France is on course to become the first country to ban retailers from destroying unsold goods under legislation going through its parliament.
Brune Poirson, the ecology minister, heralded the new law, which came after a row over a sports retailer ordering its staff to throw away dozens of pairs of trainers as part of a store clearance outside Paris.
Such practices will be outlawed by 2021 for most goods and by 2023 for all goods, Ms Poirson said. The bill will impose an obligation on manufacturers and retailers to recycle or reuse unsold items, or to give them to charity.
Inspections would be carried out to ensure that they obeyed the law and offenders were likely to face prosecution, she said. The government is said to want to introduce a fine of €450 for every item that is destroyed, although this has yet to be confirmed.
Ms Poirson said that goods worth €800 million went unsold in France every year. Only €140 million worth of these goods were given to charities and the rest were destroyed.
She singled out the French cosmetics sector, saying that it binned unsold goods worth almost €180 million annually. A recent opinion poll found that about three million French people could not afford cosmetics products.
Clothes manufacturers and retailers are also hugely wasteful, destroying more than 10,000 tonnes of garments every year in France.
Ms Poirson said that the obligation to recycle old clothes would reduce the need to produce and to transport new ones, cutting emissions of CO2 by 250,000 tonnes a year, the equivalent of 125,000 cars.
The minister expressed dismay after employees of the Go Sport chain were photographed putting pairs of trainers in a bin. “This is a very widespread practice that is unfortunately not well known by the public,” she said.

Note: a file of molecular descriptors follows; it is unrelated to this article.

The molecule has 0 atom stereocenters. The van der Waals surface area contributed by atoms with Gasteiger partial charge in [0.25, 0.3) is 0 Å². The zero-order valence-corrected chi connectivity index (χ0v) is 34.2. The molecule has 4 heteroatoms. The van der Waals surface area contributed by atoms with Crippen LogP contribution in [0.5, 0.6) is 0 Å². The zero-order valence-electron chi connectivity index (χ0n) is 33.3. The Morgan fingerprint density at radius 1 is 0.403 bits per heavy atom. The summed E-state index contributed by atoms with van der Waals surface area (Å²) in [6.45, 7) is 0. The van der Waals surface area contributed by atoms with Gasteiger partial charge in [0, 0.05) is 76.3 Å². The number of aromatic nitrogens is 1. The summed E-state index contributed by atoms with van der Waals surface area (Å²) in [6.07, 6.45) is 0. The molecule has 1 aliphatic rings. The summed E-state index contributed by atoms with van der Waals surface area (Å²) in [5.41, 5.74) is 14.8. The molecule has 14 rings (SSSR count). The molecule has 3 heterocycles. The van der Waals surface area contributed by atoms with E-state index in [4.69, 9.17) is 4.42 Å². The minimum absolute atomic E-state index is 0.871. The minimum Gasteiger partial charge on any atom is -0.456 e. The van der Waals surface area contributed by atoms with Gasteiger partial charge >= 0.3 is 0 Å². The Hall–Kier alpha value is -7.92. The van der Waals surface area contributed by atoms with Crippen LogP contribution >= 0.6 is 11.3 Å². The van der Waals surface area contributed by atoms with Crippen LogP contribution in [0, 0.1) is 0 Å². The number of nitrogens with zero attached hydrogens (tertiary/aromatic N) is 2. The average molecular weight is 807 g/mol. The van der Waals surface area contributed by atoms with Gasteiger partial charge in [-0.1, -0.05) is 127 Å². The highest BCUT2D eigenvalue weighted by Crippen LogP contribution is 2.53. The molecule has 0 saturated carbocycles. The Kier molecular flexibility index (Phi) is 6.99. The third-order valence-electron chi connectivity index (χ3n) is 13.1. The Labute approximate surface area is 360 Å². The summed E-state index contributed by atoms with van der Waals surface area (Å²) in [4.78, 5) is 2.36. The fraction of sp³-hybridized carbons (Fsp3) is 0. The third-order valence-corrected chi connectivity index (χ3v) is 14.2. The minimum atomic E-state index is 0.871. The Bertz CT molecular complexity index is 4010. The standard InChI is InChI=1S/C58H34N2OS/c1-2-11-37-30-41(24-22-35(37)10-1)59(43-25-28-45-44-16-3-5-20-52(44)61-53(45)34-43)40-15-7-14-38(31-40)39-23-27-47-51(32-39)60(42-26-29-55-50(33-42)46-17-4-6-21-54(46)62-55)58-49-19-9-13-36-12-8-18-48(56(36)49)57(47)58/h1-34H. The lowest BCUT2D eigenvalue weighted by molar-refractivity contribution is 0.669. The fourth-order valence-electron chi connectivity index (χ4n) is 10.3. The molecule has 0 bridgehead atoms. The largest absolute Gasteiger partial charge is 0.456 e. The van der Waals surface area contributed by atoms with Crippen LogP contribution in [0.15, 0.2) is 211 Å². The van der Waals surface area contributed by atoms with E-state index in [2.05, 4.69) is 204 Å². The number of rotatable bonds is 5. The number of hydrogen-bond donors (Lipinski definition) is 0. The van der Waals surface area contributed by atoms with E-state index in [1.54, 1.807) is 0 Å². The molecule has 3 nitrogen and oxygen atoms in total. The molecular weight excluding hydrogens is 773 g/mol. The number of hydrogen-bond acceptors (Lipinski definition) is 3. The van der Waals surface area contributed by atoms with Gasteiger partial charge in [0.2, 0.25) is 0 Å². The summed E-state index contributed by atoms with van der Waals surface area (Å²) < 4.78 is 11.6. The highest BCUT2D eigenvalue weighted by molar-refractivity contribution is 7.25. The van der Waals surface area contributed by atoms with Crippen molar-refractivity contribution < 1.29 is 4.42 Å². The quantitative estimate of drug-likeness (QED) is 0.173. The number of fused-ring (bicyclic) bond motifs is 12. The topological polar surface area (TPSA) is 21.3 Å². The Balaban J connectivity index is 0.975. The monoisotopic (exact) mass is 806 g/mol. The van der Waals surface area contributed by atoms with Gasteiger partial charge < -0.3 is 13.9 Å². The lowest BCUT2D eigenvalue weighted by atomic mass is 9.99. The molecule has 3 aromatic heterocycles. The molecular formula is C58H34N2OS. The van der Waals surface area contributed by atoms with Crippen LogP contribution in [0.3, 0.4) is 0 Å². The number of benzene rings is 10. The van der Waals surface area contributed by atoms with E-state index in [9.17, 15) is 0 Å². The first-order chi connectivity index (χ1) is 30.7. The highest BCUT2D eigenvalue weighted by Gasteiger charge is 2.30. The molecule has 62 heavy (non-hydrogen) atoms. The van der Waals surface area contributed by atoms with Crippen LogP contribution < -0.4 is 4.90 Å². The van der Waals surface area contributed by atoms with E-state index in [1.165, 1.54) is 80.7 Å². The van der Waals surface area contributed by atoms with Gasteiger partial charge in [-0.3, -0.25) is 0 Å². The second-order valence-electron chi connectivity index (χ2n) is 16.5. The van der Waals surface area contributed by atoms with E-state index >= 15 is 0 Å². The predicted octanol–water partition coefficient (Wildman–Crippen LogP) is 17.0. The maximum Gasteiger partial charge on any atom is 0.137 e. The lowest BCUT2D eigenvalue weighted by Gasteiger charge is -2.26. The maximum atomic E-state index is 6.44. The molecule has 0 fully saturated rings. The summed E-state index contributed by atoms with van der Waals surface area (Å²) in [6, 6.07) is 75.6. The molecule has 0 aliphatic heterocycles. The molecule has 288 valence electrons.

“We are going to force these companies to hand over their unsold goods, or to reuse them or to recycle them. This will be the end of producing goods to destroy them. Brands will have to manage their stocks better to end overproduction.”
She said that the law would apply to the luxury goods industry after Burberry was discovered to have destroyed more than £90 million worth of goods to avoid counterfeiting over the past five years.
However, the industry, which has been lobbying against the legislation, appears to have won concessions.
Fashion houses such as Louis Vuitton, Chanel and Hermès, which are unwilling to slash their prices for fear of damaging their brand and which fear the growth of a black market if they are forced to give their goods to charities, will instead be allowed to recycle them.
Critics accuse the government of caving in to French luxury groups, which dominate a global industry worth €218 billion a year.
In an open letter to Le Monde, the heads of nine environmental associations said they “deplored the fact that the project leaves the door open to the recycling of new products instead of ensuring that they are reused systematically”.
Right-wingers in the country are also critical of the law. They say it will prompt retailers to stock goods in other countries, bringing them across Europe to France in small quantities by road. “European motorways are going to become giant warehouses,” Michel Ruimy, an economist, said.